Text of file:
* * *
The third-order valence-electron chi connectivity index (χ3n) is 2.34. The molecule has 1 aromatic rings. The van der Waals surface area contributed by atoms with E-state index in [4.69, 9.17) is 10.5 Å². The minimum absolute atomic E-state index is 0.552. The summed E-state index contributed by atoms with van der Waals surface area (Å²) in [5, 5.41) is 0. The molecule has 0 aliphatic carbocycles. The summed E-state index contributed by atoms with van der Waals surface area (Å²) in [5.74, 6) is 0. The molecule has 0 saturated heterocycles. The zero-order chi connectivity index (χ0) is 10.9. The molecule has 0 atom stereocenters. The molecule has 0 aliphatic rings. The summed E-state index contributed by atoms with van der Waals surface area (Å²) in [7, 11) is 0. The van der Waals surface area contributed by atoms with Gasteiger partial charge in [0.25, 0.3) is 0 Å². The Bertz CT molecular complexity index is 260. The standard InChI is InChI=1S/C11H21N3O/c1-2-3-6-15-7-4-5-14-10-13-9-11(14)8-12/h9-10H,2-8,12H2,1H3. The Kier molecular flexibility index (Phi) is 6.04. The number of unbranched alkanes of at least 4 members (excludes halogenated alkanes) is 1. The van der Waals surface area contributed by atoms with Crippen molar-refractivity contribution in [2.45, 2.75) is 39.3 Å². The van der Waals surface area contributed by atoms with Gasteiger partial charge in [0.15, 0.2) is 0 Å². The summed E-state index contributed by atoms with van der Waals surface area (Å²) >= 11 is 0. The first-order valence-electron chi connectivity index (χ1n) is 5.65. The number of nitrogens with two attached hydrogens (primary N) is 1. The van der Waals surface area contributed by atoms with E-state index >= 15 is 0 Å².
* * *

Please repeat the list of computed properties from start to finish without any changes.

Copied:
The third-order valence-electron chi connectivity index (χ3n) is 2.34. The molecule has 1 aromatic rings. The van der Waals surface area contributed by atoms with E-state index in [4.69, 9.17) is 10.5 Å². The minimum absolute atomic E-state index is 0.552. The summed E-state index contributed by atoms with van der Waals surface area (Å²) in [5, 5.41) is 0. The molecule has 0 aliphatic carbocycles. The summed E-state index contributed by atoms with van der Waals surface area (Å²) in [5.74, 6) is 0. The molecule has 0 saturated heterocycles. The zero-order chi connectivity index (χ0) is 10.9. The molecule has 0 atom stereocenters. The molecule has 0 aliphatic rings. The summed E-state index contributed by atoms with van der Waals surface area (Å²) in [7, 11) is 0. The van der Waals surface area contributed by atoms with Gasteiger partial charge in [0.25, 0.3) is 0 Å². The Bertz CT molecular complexity index is 260. The standard InChI is InChI=1S/C11H21N3O/c1-2-3-6-15-7-4-5-14-10-13-9-11(14)8-12/h9-10H,2-8,12H2,1H3. The Kier molecular flexibility index (Phi) is 6.04. The number of unbranched alkanes of at least 4 members (excludes halogenated alkanes) is 1. The van der Waals surface area contributed by atoms with Crippen molar-refractivity contribution in [2.45, 2.75) is 39.3 Å². The van der Waals surface area contributed by atoms with Gasteiger partial charge in [0.15, 0.2) is 0 Å². The summed E-state index contributed by atoms with van der Waals surface area (Å²) >= 11 is 0. The first-order valence-electron chi connectivity index (χ1n) is 5.65. The number of nitrogens with two attached hydrogens (primary N) is 1. The van der Waals surface area contributed by atoms with E-state index >= 15 is 0 Å².